Cloud in Cell interpolator performance

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Kirill Streltsov

Jun 23, 2013, 6:24:14 AM6/23/13
While I was fixing AspectJ I have run the profiling code a few times. It
turns out that the interpolation to grid is by far the slowest part of
the simulation.

This particularly striking with the Cloud in Cell (CIC) interpolator.
One has to increase the number of iterations a bit (200 should do) to
see it. But we are talking about figures like 67% of the computation
time that is used by interpolation to the grid!

Interpolation to the particles uses about the same percentage as
particle push (< 20%). Note that I was using Boris Solver not the simple
Euler. Field calculation on the other hand was less than 1%.

But why is the interpolation to grid so expensive? Its a very simple
algorithm...I imagined it to suffer when one uses multiple threads and
hight particle densities because the add current methods are
synchronized. But this is happening in the single threaded version too!

We have 8 current writes in total in the CIC interpolator, if one
removes 4 the figure goes down to 47%. Interestingly this is about the
same percentage as with the ChargeConservingCIC which is far more
complex but also uses only four writes in the usual case.

My question is: why are writes so expensive in this situation? We have
four writes in every particle solver algorithm too but they are not that
slow. And why is this happening in the single threaded version? As far
as I understand the fact that the methods are synchronized should not
make any difference here.

Jan Kis

Jun 24, 2013, 2:08:53 PM6/24/13
My question is: why are writes so expensive in this situation? We have four writes in every particle solver algorithm too but they are not that slow. And why is this happening in the single threaded version? As far as I understand the fact that the methods are synchronized should not make any difference here.

Synchronization always costs something, even in single threaded applications as locks have to be acquired. To see the overhead of the synchronization you can compare the absolute times with and without the synchronized keyword in a single threaded version. 

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Kirill Streltsov

Jun 24, 2013, 7:15:39 PM6/24/13
Wow I wasnt expecting that.

I just did some test runs...with 10^4 steps and 10^4 particles it takes 26s for synchronized single threaded, 17s synchronized four threads and 13s for non-synchronized single thread. But my laptop is not that fast and it actually just has 2 cores with hyperthreading.

Considering this maybe it would be better to keep the particles in the cells? S.t. each cell has its particle list and when a particle crosses a boundary its send to the other cell? Or do the distributed version all the way and split the simulation area among the threads?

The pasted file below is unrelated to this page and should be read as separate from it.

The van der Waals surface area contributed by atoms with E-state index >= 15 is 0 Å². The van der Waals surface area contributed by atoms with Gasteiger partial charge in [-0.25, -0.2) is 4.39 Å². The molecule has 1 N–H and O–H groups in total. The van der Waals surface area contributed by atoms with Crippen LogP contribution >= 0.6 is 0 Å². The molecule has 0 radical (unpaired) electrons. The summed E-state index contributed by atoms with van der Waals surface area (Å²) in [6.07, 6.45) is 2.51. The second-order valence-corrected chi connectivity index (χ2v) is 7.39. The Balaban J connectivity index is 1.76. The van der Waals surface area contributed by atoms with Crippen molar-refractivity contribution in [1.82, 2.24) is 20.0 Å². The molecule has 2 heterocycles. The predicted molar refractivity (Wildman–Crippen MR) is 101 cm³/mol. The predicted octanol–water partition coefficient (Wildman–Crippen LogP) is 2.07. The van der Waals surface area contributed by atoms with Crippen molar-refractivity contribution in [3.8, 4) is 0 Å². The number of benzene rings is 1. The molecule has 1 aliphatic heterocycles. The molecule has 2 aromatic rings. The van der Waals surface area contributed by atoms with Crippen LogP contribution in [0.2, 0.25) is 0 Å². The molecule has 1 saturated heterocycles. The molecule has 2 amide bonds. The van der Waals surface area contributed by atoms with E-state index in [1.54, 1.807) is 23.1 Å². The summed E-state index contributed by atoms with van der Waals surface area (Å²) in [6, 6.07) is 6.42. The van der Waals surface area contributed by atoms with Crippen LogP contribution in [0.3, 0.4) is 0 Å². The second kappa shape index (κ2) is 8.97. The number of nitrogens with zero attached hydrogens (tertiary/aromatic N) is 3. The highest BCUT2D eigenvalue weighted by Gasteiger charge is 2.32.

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Andreas Ipp

Jun 25, 2013, 12:57:47 PM6/25/13
Can you give us the exact parameters you used to perform your test runs? Then we can test it on other machines as well.

(Ideally, it would be nice if also the parallelization could be specified in the xml file :) )

One could try a comparison test run using Jan's parallelization routines to split the simulation area into four pieces for the four threads and compare the timing there.

Jan Kis

Jun 25, 2013, 1:50:41 PM6/25/13
The interesting questions are:

How many threads did you use?
How large was the grid?

Kirill Streltsov

Jun 25, 2013, 2:44:20 PM6/25/13
I have used the defaults. That is 100x100 simulation with 10x10 cells.
The only thing that I have changed was the number of steps and the
number of particles. Both parameters were set to 10^4.
I have used 4 threads because I have a Core i7 dual core processor with
hyperthreading. I have tried 2 threads some time ago and I recall it
being a bit slower.

I guess the performance depends on the amount of cells (more is better)
and threads and maybe even on how the particle list is ordered. And of
course on the cpu itself. But its not obvious what parameters would be
best and whether they correspond with physically reasonable parameters.

I guess the distributed version would need to be changed a bit to make
the test. Here is a proposal that is based on Jan's distributed model
but simplified because we dont need all the distributed funtionality here:

We determine the number of threads to be t. The grid runs through its
constructor but adds a new method "createOverlayGrid". This method would
create t OverlayGrid classes that each hold their own cell lists with
the propper offsets in the index() method. These lists merely reference
the original list that is in the real grid, BUT also add a special class
of overlay cells to the boundaries of each overlay grid. These cells
would be very lightweigt. They only need to contain the Jx and Jy variables.

In the ParticleGridInitializer (or even in the settings class) the
particle list is sorted by the particle position and split into t lists.
Then proper boundary regions are set up in the particle boundaries. If a
particle crosses a "thread boundary" it gets copied over to the other
list. This of course would also have to be done when a particle crosses
a periodic boundary.

There would need to be two types of particle iterators. One that ignores
the four different lists and does what it does now with a single list
and a special one for the interpolateToGrid() method. This one takes
each list and assigns it to a specific thread.

The interpolation iterpolates to the overlay grid. After the
interpolation is complete the values in the overlay cells get added to
the ones in the real grid.

The rest of the simulation remains the same. One could even do load
balancing by shifting the boundaries dynamically. (though the list sorts
might be expensive) And since this is just a simplified version of the
distributed version most of the code is already there. :-)

PS: If we keep the current implementation we could introduce a single
addJ method with two arguments theredy reducing the number of method
calls by a factor of two in the CIC and by one call in the Charge
Conserving CIC.

Andreas Ipp